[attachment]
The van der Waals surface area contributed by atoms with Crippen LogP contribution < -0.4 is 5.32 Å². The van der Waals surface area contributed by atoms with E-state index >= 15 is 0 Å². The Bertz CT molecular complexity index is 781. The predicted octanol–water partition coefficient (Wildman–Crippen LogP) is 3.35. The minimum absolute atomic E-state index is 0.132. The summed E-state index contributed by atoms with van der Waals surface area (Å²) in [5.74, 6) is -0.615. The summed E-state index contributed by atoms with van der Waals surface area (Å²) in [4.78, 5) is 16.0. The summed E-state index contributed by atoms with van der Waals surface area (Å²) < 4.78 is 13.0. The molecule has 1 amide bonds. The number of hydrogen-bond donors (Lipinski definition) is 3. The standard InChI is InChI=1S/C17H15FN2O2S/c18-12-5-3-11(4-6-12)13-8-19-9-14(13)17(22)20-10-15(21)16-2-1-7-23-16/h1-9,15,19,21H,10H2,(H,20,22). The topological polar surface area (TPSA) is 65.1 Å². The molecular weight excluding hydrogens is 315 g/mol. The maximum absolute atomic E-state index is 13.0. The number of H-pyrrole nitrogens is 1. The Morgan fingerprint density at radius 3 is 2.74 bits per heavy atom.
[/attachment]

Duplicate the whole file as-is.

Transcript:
The van der Waals surface area contributed by atoms with Crippen LogP contribution < -0.4 is 5.32 Å². The van der Waals surface area contributed by atoms with E-state index >= 15 is 0 Å². The Bertz CT molecular complexity index is 781. The predicted octanol–water partition coefficient (Wildman–Crippen LogP) is 3.35. The minimum absolute atomic E-state index is 0.132. The summed E-state index contributed by atoms with van der Waals surface area (Å²) in [5.74, 6) is -0.615. The summed E-state index contributed by atoms with van der Waals surface area (Å²) in [4.78, 5) is 16.0. The summed E-state index contributed by atoms with van der Waals surface area (Å²) < 4.78 is 13.0. The molecule has 1 amide bonds. The number of hydrogen-bond donors (Lipinski definition) is 3. The standard InChI is InChI=1S/C17H15FN2O2S/c18-12-5-3-11(4-6-12)13-8-19-9-14(13)17(22)20-10-15(21)16-2-1-7-23-16/h1-9,15,19,21H,10H2,(H,20,22). The topological polar surface area (TPSA) is 65.1 Å². The molecular weight excluding hydrogens is 315 g/mol. The maximum absolute atomic E-state index is 13.0. The number of H-pyrrole nitrogens is 1. The Morgan fingerprint density at radius 3 is 2.74 bits per heavy atom.